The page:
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Most of the cost of a professional brake job comes from labor, so if you’re willing to do the dirty work yourself you can save a ton of cash.  This how-to from eHow walks you through the whole process with pictures.

Before you jump into the task, though, give our recent “Doing Your Own Brakes” One Beer Podcast a listen as well!

(Thanks to [177] for this great CC-licensed photo.)

How To Replace Your Front Brakes [eHow]


6 Responses to How To Replace Your Front Brakes

  1. Steve Thompson says:

    My MINI club does brake flush (and necessary pads and other maintenance) once or twice a year. We just hang out and BBQ (and get good use out of the brake bleed kit, etc we bought for the club). It’s really easy, especially with a couple of people and no reason you shouldn’t do it yourself. As a bonus, a couple of weeks ago, I even upgraded everything on the front of the MINI to this Wilwood kit. Stops real good now.


  2. tirapop says:

    “How To Replace Your Front Brakes”… with a picture of someone changing the rear brakes on a Jetta. Yeah, that’s the gas filler door at the top left.

  3. Old Donn says:

    The How-To link left out one important step. You’d better pump the brakes and get some fluid back into the from calipers prior to test driving.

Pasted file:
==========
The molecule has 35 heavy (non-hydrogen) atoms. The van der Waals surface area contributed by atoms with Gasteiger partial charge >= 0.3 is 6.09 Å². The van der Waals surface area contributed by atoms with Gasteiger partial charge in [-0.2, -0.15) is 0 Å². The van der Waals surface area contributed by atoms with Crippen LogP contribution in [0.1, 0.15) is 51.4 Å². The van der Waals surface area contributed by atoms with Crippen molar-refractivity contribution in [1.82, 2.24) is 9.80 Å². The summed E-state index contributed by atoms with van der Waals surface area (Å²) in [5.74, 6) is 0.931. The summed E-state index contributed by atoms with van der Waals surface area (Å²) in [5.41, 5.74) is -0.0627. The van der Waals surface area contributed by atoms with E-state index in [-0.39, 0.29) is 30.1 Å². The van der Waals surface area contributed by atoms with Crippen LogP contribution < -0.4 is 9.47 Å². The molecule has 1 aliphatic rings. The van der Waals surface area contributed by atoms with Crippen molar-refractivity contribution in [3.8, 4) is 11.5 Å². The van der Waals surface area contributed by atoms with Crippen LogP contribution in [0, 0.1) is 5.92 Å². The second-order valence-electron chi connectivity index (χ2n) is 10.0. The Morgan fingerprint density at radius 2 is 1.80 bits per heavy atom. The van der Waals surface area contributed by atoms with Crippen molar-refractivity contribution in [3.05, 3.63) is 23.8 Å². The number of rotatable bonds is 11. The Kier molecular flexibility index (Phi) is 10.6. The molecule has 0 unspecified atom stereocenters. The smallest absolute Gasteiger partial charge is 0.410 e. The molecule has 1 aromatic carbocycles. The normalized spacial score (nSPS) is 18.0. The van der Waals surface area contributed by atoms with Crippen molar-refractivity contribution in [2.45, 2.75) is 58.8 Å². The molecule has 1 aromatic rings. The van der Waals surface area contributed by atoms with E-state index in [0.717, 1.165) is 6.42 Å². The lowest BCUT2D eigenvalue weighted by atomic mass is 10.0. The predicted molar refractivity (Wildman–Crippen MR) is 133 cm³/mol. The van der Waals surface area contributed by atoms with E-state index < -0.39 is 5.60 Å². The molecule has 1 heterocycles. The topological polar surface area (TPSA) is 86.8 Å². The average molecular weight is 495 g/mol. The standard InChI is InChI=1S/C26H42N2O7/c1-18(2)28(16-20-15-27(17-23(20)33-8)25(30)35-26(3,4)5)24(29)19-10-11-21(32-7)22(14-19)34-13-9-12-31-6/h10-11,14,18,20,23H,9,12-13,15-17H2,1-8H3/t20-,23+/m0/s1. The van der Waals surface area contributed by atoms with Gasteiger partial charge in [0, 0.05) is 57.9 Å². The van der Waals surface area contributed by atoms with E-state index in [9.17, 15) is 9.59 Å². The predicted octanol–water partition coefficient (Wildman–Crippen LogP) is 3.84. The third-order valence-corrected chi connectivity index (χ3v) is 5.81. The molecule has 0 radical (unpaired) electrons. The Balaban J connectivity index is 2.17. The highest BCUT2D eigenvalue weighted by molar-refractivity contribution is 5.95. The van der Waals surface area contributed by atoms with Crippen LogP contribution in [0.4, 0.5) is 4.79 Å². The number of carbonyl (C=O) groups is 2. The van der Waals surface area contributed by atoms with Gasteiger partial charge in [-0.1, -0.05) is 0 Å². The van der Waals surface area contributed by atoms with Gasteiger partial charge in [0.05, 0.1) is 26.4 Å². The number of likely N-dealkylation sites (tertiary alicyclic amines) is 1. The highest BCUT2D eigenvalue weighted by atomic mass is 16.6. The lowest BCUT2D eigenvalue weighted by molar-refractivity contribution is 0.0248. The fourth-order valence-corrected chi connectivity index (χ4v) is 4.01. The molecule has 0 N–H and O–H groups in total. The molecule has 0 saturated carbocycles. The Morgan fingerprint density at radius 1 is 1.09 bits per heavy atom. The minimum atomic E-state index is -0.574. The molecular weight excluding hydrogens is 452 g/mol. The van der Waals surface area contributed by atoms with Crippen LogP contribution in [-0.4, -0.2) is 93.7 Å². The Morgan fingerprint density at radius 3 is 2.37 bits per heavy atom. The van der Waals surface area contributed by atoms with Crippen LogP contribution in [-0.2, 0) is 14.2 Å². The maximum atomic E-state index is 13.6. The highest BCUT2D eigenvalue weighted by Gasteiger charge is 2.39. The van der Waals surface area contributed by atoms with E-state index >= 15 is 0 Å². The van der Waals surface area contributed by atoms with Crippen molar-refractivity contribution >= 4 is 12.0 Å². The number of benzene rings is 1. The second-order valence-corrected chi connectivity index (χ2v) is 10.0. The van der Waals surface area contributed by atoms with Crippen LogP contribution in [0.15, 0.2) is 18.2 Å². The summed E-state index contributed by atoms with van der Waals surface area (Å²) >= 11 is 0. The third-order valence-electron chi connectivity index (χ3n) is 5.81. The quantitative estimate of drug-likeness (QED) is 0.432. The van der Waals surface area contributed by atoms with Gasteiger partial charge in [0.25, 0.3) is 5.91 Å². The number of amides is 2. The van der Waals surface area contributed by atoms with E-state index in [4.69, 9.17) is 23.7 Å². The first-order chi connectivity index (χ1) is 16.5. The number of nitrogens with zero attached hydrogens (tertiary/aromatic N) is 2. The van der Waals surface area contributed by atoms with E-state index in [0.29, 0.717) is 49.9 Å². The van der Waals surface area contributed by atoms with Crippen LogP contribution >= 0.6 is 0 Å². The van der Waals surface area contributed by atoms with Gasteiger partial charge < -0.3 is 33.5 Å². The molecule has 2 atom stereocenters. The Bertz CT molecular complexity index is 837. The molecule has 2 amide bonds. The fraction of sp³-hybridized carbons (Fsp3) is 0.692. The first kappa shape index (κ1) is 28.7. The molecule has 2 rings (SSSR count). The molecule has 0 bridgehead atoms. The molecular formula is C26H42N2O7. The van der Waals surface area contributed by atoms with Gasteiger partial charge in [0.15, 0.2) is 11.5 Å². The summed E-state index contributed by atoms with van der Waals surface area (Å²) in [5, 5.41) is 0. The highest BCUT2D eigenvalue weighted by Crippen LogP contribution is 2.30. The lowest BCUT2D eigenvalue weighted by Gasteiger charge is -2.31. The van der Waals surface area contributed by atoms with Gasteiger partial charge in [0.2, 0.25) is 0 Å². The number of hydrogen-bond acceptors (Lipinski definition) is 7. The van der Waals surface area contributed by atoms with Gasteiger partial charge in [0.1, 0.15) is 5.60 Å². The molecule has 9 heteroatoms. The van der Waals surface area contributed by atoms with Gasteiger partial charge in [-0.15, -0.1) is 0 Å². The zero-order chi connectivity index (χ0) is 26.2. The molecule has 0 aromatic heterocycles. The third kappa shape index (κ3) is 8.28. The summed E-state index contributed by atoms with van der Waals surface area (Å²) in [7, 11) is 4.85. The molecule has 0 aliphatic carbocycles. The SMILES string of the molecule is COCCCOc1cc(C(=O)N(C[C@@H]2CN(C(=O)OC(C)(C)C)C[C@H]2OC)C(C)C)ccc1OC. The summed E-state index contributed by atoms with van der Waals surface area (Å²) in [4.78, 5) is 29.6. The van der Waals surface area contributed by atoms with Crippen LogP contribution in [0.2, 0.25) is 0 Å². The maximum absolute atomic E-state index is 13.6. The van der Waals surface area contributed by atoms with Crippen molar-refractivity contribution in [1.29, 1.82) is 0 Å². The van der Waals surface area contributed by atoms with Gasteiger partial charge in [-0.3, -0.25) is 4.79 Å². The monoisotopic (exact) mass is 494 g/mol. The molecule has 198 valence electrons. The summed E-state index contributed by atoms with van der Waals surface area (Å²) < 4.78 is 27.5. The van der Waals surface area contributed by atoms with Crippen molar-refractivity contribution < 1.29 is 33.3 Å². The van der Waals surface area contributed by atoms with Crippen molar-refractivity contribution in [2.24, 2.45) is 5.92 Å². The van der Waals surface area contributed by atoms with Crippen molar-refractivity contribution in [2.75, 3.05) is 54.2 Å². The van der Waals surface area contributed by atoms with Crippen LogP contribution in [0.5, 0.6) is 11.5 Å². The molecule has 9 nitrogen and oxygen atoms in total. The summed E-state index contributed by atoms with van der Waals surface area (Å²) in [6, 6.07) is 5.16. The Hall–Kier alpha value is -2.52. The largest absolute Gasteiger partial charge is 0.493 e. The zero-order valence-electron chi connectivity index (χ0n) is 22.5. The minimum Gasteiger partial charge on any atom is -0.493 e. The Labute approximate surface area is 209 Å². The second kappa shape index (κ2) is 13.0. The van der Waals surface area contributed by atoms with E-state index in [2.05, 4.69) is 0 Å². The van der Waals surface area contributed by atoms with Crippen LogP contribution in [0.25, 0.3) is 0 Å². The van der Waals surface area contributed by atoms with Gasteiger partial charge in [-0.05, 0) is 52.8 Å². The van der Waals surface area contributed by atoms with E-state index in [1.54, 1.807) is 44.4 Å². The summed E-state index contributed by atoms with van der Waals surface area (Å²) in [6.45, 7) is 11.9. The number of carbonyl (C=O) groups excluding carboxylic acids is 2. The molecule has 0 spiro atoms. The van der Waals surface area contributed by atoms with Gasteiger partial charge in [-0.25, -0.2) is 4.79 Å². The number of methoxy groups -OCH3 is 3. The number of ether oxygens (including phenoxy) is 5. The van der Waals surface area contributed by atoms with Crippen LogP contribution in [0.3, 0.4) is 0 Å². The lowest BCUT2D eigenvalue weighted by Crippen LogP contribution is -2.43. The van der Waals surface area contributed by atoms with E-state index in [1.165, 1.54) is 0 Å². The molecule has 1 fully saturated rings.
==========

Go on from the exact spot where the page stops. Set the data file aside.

4. Old Donn says:

    Make that front calipers.

  5. Bubba Powers says:

    I have a question. Should an ASTM certified mechanic be sitting there with his legs projected up under the car? Even with the proper saftey equipment being used (wheel chocks, jack stands, floor jack, etc.), this would not be a recommended position to work from and especially not to “suggest” to a novice that may not be aware of the safety issues involved with this. One turn of the Allen / Hex wrench (with a cheater bar) with a great deal of torque could cause movement of the vehicle. Just a safety thought!

  6. Teacher says:

    Last week I changed the front brakes on my 2005 Grand Caravan. I know, people joke that guys driving mini vans are wimps, but I don’t care. It runs good, has lots of room and I got it for $12,000 with just 9,000 miles on it.

    Bendix brake pads cost me $49. The local Dodge dealer and another garage both wanted $150+ do to the same thing.

    Only problem was that the calipers were held onto the brackets by bolts that required a 7mm hex head. Guess which size is commonly left out of sets of Allen wrenches? The jerk at the Dodge place first told me he didn’t know what size hex head the calipers took.

    When I asked if his manager would know, he fessed up to it being a 7mm, but had no idea where I could get one. Of course they would be glad to do the brake job for me. Nope. Good old NAPA. 3/8″ drive hex bit in 7mm was $4.99, USA made.

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